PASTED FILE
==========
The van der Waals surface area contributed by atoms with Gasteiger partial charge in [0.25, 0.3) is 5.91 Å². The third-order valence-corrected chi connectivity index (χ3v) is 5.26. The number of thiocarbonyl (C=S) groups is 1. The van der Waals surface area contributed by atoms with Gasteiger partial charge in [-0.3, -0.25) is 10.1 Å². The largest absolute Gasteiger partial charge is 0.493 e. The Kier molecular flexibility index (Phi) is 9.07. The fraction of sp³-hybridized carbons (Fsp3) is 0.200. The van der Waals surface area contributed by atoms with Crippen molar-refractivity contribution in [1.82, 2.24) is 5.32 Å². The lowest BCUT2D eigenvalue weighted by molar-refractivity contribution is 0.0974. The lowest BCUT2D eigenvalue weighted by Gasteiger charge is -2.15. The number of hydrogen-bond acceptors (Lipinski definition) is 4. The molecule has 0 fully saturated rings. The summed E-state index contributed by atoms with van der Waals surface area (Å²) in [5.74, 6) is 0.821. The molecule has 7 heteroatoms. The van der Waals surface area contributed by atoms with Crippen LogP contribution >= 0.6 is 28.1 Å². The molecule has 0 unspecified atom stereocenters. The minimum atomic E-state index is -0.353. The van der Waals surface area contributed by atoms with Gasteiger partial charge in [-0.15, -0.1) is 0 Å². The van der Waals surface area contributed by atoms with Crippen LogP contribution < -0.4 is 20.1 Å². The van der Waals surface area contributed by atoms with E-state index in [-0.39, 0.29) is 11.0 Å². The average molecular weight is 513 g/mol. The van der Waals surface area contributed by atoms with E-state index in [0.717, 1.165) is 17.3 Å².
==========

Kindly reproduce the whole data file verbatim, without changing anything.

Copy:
The van der Waals surface area contributed by atoms with Gasteiger partial charge in [0.25, 0.3) is 5.91 Å². The third-order valence-corrected chi connectivity index (χ3v) is 5.26. The number of thiocarbonyl (C=S) groups is 1. The van der Waals surface area contributed by atoms with Gasteiger partial charge in [-0.3, -0.25) is 10.1 Å². The largest absolute Gasteiger partial charge is 0.493 e. The Kier molecular flexibility index (Phi) is 9.07. The fraction of sp³-hybridized carbons (Fsp3) is 0.200. The van der Waals surface area contributed by atoms with Crippen molar-refractivity contribution in [1.82, 2.24) is 5.32 Å². The lowest BCUT2D eigenvalue weighted by molar-refractivity contribution is 0.0974. The lowest BCUT2D eigenvalue weighted by Gasteiger charge is -2.15. The number of hydrogen-bond acceptors (Lipinski definition) is 4. The molecule has 0 fully saturated rings. The summed E-state index contributed by atoms with van der Waals surface area (Å²) in [5.74, 6) is 0.821. The molecule has 7 heteroatoms. The van der Waals surface area contributed by atoms with Crippen LogP contribution >= 0.6 is 28.1 Å². The molecule has 0 unspecified atom stereocenters. The minimum atomic E-state index is -0.353. The van der Waals surface area contributed by atoms with Gasteiger partial charge in [-0.15, -0.1) is 0 Å². The van der Waals surface area contributed by atoms with Crippen LogP contribution < -0.4 is 20.1 Å². The van der Waals surface area contributed by atoms with E-state index in [-0.39, 0.29) is 11.0 Å². The average molecular weight is 513 g/mol. The van der Waals surface area contributed by atoms with E-state index in [0.717, 1.165) is 17.3 Å².